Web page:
New book details how several USC scandals almost went untold

Paul Pringle alleges that his former editors at the L.A. Times, influenced by the University’s power and prestige, took lengths to impede his reporting. (Melissa Chen | Daily Trojan)

For many years, USC was at the center of a slew of scandals that threw the University into the national spotlight and exposed deep-seated issues within the school administration and culture. In July, Pulitzer Prize-winning Los Angeles Times investigative journalist Paul Pringle released a personal account of the L.A. Times investigations that brought several of these scandals, including the wrongdoings of Carmen Puliafito, former dean of Keck School of Medicine, and former USC gynecologist Dr. George Tyndall, to light.

In his new book, “Bad City: Power and Peril in the City of Angels,” Pringle describes the obstacles he faced — including from his own newsroom editors — and reflects on power and accountability at major institutions, including the Times and USC. 

In 2017, the Times spurred headlines around the world with a report uncovering the double life of Puliafito, who resigned the year before. The Times’ report revealed Puliafito partied and took illegal drugs with “addicts and prostitutes,” sometimes in his on-campus office. The report noted Puliafito was respected for his fundraising abilities. During his almost 10 years at USC, he raised more than one billion dollars in donations for Keck and oversaw the school’s seven-spot rise in the U.S. News & World Report medical school rankings.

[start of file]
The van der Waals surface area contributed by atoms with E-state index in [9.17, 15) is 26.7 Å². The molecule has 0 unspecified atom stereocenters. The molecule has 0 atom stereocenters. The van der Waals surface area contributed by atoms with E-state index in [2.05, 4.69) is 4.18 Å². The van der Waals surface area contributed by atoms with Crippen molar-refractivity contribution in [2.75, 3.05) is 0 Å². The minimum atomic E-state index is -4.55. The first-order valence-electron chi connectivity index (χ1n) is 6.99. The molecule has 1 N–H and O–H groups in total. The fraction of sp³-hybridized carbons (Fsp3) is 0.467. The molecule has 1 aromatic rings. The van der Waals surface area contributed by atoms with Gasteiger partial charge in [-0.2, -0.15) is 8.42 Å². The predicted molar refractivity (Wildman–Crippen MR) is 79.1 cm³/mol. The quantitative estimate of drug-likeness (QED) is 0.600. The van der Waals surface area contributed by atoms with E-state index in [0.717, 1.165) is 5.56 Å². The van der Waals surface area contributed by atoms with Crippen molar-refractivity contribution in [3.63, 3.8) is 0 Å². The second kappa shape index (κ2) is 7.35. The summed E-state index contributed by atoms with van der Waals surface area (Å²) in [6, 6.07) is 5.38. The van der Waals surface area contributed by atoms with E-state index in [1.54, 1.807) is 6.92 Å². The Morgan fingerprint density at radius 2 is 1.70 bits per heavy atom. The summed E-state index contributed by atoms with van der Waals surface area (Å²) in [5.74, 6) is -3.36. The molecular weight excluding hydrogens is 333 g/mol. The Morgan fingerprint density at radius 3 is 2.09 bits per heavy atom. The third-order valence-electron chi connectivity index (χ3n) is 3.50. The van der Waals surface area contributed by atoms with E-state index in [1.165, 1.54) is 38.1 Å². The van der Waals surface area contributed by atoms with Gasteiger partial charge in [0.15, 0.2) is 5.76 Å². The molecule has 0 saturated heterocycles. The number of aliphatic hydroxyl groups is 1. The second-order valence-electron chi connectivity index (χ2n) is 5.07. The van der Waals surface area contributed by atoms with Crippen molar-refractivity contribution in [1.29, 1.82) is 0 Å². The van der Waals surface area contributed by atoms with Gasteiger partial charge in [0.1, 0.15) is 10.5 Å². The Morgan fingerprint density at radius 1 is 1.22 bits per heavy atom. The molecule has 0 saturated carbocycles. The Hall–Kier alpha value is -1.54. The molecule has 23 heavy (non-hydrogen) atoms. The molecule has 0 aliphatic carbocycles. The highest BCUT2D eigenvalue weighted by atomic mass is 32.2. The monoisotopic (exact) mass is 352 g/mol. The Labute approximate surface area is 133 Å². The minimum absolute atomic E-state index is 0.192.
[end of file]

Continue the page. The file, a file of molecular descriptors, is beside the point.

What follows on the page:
Following the initial report, stories from the Times continued to expose the extent and consequences of Puliafito’s misconduct. The Medical Board of California revoked Puliafito’s license in July 2018, recognizing Puliafito’s “appalling lack of judgment.”

In “Bad City,” Pringle shares the story of Devon Khan, whose tip started Pringle’s investigation into Puliafito. In 2016, Khan, then a Pasadena hotel manager, sought medical aid for Puliafito’s young companion, Sarah Warren, after she overdosed in a room the two were sharing. “Bad City” also delves further into Warren and her family’s story. Puliafito often delivered drugs to Warren while she was in Orange County drug treatment programs, and the book’s end reveals that her brother continues to struggle with addiction to the drugs and heavy drinking Puliafito introduced him to. 

Pringle details why the first news story on Puliafito took more than a year to break, alleging that his former editors, Marc Duvoisin and Davan Maharaj, took lengths to impede his reporting, including spending weeks making superfluous edits, discouraging him from speaking to then-University president Dr. C.L. Max Nikias and withholding the story when it was almost complete. 

In the book, Pringle shares suspicions that his editors were influenced by the University’s power and prestige. Conditions got so dire, Pringle recalls, that he and some trusted colleagues, including two Annenberg School for Communication and Journalism alumni, formed a small undercover team to continue the reporting. 

“It was very courageous of my colleagues to help me on the story after the initial [story] was killed,” Pringle said in an interview with the Daily Trojan. “They didn’t have to do that. They did it because they’re good journalists. They were determined to do the right thing and to get this information out there, and they succeeded with that. And I’m very grateful for that.”